Hiking Lee's Ferry Area

The Spencer Trail

Glen Canyon National Recreation Area is a very large place, and beautiful Lake Powell its most recognized feature. While Lake Powell offers some of the greatest outdoor adventure in the nation, with its deep clear water and alluring side canyons, it nevertheless represents only 13% of the area of Glen Canyon NRA; there are innumerable opportunities for exploration and discovery on dry land as well.

The Colorado River proceeds from Glen Canyon Dam toward Lee’s Ferry through fourteen miles of deep canyon chiseled in sharp relief against the surrounding plateau. This is Glen Canyon also, where beauty and history come together to form indelible experiences. Through a providential quirk of geography, pioneers were able to lower their wagons from the canyon rim down an area of inclined rock known as Lee’s Backbone toward the ferry below. From there they could skirt the Paria Plateau into Utah. In 1910, though, a miner and trader named Charles Spencer forged another route, a quicker route, for his packhorses.

Just beyond the fort at Lee’s Ferry begins a well-marked trail that snakes its way up the sheer canyon face to the rim. The Spencer Trail feels like the old west, with the sharp contrasts one expects of a traditional western setting: historic buildings of sandstone and adobe, thick timbered with the tall but narrow windows ideal for defense, an old iron steam tank held together with massive rivets like the water tank of a 19th century locomotive, and everywhere the detritus of an earlier period of mining. Here, even the litter is historic.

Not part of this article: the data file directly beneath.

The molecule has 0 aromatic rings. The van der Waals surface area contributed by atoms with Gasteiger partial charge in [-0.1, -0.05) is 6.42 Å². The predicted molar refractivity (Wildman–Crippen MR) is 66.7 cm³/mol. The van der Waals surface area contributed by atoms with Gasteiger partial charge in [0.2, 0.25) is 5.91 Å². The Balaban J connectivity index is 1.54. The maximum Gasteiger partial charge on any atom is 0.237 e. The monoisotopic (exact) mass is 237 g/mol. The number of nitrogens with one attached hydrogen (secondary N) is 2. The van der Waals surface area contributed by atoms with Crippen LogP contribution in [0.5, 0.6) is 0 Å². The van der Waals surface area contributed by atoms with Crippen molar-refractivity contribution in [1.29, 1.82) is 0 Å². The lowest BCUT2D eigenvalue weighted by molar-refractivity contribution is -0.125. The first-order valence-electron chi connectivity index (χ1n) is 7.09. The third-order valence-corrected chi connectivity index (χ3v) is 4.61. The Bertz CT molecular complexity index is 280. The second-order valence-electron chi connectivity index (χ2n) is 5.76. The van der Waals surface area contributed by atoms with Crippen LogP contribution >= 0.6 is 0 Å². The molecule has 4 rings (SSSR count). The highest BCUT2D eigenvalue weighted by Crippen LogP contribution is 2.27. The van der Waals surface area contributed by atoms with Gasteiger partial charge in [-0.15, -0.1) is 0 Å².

But once one has followed the Spencer Trail above the fields of talus and onto the canyon wall itself, these contrasts change; the experience is now pure backcountry with great natural beauty to draw one upward toward the rim. Immense slabs of sandstone seem to have been cleaved from the cliff face and stand like disjointed columns a hundred or more feet high. The Colorado River flows cool and inviting below, green like liquid emerald. A condor soars above, casting a shadow that blocks the sun. At the rim, one steps upon another world altogether, a world written in geologic time. The sandstone is in places rounded and worn smooth while in other places it is sharp and jagged, like a storm-tossed sea frozen in place. From the rim, a view opens and bearings can be taken: Lake Powell, the blue of glacier ice, Tower Butte, standing like a sentinel over the plateau, the Kaiparowits, whose escarpment defines the horizon, and of course, the City of Page, which looks like little more than a village from this height.

The Spencer Trail is an accessible and worthy activity for a day in Glen Canyon National Recreation Area. Hiking time to the rim is from one to two hours depending upon one’s physical condition. The trail is steep in places, but switches back and forth so that there are long stretches of shallow grade. There are no water sources past the launch ramp at Lee’s Ferry, so carry at least two liters of water per person. The hike is best started in the morning, before the heat of the day.

Trail Notes by Kirk W. Robinson, Winter 2004